Describe the stages of regeneration of salamander limb and the role of proto-oncogenes in the induction of cancer
(a) Describe the stages of regeneration of salamander limb
Salamanders (amphibians) have the spectacular power of regeneration. They can replace the last part of a limb. Limb regeneration in salamander occurs in two major steps. First, adult cells dedifferentiate into progenitor cells which will replace the tissues they are derived from. Second, these progenitor cells then proliferate & differentiate until they have completely replaced the missing structure.
Fig: Different stages of regeneration of salamander limb
After amputation or removal of tissues, the epidermis migrates to cover the stump in 1-2 hours, forming a structure called the wound epithelium (WE). Epidermal cells continue to migrate over the WE, resulting in a thickened, specialized signaling center called the apical epidermal cap (AEC). Over the next several days there are changes underlying stump tissues that result in the formation of a blastema (a mass of dedifferentiated proliferating cells). As the blastema forms, pattern formation genes such as Hox A & Hox D are activated as they were when the limb was formed in the embryo. The positional identity of the distal tip of the limb is formed first in the blastema. Intermediate positional identities between the stump & the distal tip are then filled in through a process called intercalation. Motor neurons, muscle & blood vessels grow with the regenerated limb, & re-establish the connections that were prior to amputation. The time that this entire process takes varies according to the age of the animal, ranging from about a month to around three months in the adult & then the limb becomes fully functional.
b) The role of proto-oncogenes in the induction of cancer
A set of genes that regulate cell growth & differentiation are called proto-oncogenes & their mutated versions that can cause cancer are called oncogenes.
Proto-oncogenes are normal genes present in all organisms & appear to be highly conserved in the course of evolution. They have been isolated in species ranging from yeast to highly evolved vertebrates including human being. This high degree of conservation implies their crucial role in the cell. Genes homologous to cellular proto-oncogenes are found in retroviruses known to cause cancer in various animal species. These viruses transform cells either by inserting their oncogene in the host genome or by being present in multiple copies in the host cell. It is thought that the retroviruses picked up these oncogenes from metazoan cells they infected.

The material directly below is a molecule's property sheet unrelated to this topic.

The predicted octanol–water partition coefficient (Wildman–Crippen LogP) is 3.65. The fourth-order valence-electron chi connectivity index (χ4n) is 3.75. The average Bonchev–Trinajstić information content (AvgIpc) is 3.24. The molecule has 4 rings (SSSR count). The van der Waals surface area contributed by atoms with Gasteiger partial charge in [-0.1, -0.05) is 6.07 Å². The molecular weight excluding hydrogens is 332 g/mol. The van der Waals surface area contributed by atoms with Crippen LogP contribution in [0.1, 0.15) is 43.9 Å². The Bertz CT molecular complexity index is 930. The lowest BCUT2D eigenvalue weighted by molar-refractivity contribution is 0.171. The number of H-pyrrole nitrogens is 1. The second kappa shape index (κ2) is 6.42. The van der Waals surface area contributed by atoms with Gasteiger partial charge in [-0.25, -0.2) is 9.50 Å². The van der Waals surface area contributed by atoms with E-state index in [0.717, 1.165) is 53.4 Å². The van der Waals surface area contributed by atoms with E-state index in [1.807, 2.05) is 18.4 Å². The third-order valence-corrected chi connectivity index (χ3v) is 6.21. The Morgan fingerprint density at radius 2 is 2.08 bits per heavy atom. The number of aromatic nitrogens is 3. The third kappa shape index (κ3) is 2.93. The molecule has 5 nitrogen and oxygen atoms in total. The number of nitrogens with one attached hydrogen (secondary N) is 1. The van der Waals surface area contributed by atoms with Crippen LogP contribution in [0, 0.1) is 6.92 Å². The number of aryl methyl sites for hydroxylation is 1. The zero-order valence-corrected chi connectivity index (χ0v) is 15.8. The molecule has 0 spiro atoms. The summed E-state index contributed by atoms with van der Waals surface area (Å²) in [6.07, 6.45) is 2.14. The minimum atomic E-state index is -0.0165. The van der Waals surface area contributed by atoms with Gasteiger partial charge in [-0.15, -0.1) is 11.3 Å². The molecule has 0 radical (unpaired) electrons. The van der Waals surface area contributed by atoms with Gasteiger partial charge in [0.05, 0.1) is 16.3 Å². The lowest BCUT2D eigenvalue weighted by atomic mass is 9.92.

Some of the possible ways in which proto-oncogenes are converted into oncogenes, these ways are:-
(i) A mutation may occur in the gene which becomes an oncogene. This oncogene encodes for a hyperactive protein different from normal protein.
(ii) An error in DNA replication or recombination can make several copies of the proto-oncogene. In which case, much more than normal amounts of the protein may be produced
Fig: Alternate ways of converting Proto-oncogenes to oncogenes
(iii) The proto-oncogenes may be moved from its original position to a new position in the cell's DNA. At the new site, it would be under the control of a new promoter or some other genetic control. The proto-oncogene e-myc comes under the influence of immunoglobin gene promoter.
(iv) A new promoter can be inserted into the cell by a viral infection. This could deregulate the proto-oncogene message placing it under viral control.